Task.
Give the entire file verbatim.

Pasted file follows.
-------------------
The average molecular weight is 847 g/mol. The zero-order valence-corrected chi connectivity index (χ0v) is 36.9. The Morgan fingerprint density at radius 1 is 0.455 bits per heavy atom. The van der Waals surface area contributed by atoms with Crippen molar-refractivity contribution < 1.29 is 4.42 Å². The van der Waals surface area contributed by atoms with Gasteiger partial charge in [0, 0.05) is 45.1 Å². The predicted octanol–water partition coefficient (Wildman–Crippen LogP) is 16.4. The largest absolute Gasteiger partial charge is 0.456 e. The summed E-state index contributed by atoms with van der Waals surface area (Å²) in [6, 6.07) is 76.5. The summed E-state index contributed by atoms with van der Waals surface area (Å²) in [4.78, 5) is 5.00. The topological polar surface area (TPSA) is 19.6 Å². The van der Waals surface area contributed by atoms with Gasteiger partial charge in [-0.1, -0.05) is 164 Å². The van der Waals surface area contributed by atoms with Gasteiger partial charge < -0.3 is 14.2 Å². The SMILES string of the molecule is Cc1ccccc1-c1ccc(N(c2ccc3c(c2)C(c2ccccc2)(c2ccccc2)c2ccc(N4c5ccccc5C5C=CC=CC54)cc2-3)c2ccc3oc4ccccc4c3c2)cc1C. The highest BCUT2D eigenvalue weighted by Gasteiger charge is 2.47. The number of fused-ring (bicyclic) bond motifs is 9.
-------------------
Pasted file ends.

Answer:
The average molecular weight is 847 g/mol. The zero-order valence-corrected chi connectivity index (χ0v) is 36.9. The Morgan fingerprint density at radius 1 is 0.455 bits per heavy atom. The van der Waals surface area contributed by atoms with Crippen molar-refractivity contribution < 1.29 is 4.42 Å². The van der Waals surface area contributed by atoms with Gasteiger partial charge in [0, 0.05) is 45.1 Å². The predicted octanol–water partition coefficient (Wildman–Crippen LogP) is 16.4. The largest absolute Gasteiger partial charge is 0.456 e. The summed E-state index contributed by atoms with van der Waals surface area (Å²) in [6, 6.07) is 76.5. The summed E-state index contributed by atoms with van der Waals surface area (Å²) in [4.78, 5) is 5.00. The topological polar surface area (TPSA) is 19.6 Å². The van der Waals surface area contributed by atoms with Gasteiger partial charge in [-0.1, -0.05) is 164 Å². The van der Waals surface area contributed by atoms with Gasteiger partial charge < -0.3 is 14.2 Å². The SMILES string of the molecule is Cc1ccccc1-c1ccc(N(c2ccc3c(c2)C(c2ccccc2)(c2ccccc2)c2ccc(N4c5ccccc5C5C=CC=CC54)cc2-3)c2ccc3oc4ccccc4c3c2)cc1C. The highest BCUT2D eigenvalue weighted by Gasteiger charge is 2.47. The number of fused-ring (bicyclic) bond motifs is 9.